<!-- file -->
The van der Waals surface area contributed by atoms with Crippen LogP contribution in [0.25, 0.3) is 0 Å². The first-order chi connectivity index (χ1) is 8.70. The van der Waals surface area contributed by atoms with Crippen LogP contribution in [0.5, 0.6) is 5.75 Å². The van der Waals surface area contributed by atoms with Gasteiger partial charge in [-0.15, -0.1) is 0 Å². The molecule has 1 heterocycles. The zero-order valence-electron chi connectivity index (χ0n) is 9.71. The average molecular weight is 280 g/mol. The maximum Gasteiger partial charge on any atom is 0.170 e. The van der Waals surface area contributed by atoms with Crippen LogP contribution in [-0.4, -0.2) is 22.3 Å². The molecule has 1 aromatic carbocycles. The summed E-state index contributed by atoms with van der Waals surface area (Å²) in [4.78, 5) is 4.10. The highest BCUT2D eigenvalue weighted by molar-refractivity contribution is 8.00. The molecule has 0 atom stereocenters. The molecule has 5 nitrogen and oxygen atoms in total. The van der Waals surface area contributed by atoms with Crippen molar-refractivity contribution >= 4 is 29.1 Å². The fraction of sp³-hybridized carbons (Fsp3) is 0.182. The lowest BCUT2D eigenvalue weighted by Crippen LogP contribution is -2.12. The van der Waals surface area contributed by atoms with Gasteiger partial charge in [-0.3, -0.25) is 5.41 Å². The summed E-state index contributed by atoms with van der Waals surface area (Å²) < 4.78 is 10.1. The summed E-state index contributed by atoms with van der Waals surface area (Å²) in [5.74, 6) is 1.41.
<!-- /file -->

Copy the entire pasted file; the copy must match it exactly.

The van der Waals surface area contributed by atoms with Crippen LogP contribution in [0.25, 0.3) is 0 Å². The first-order chi connectivity index (χ1) is 8.70. The van der Waals surface area contributed by atoms with Crippen LogP contribution in [0.5, 0.6) is 5.75 Å². The van der Waals surface area contributed by atoms with Gasteiger partial charge in [-0.15, -0.1) is 0 Å². The molecule has 1 heterocycles. The zero-order valence-electron chi connectivity index (χ0n) is 9.71. The average molecular weight is 280 g/mol. The maximum Gasteiger partial charge on any atom is 0.170 e. The van der Waals surface area contributed by atoms with Crippen LogP contribution in [-0.4, -0.2) is 22.3 Å². The molecule has 1 aromatic carbocycles. The summed E-state index contributed by atoms with van der Waals surface area (Å²) in [4.78, 5) is 4.10. The highest BCUT2D eigenvalue weighted by molar-refractivity contribution is 8.00. The molecule has 0 atom stereocenters. The molecule has 5 nitrogen and oxygen atoms in total. The van der Waals surface area contributed by atoms with Crippen molar-refractivity contribution >= 4 is 29.1 Å². The fraction of sp³-hybridized carbons (Fsp3) is 0.182. The lowest BCUT2D eigenvalue weighted by Crippen LogP contribution is -2.12. The van der Waals surface area contributed by atoms with Gasteiger partial charge in [-0.3, -0.25) is 5.41 Å². The summed E-state index contributed by atoms with van der Waals surface area (Å²) < 4.78 is 10.1. The summed E-state index contributed by atoms with van der Waals surface area (Å²) in [5.74, 6) is 1.41.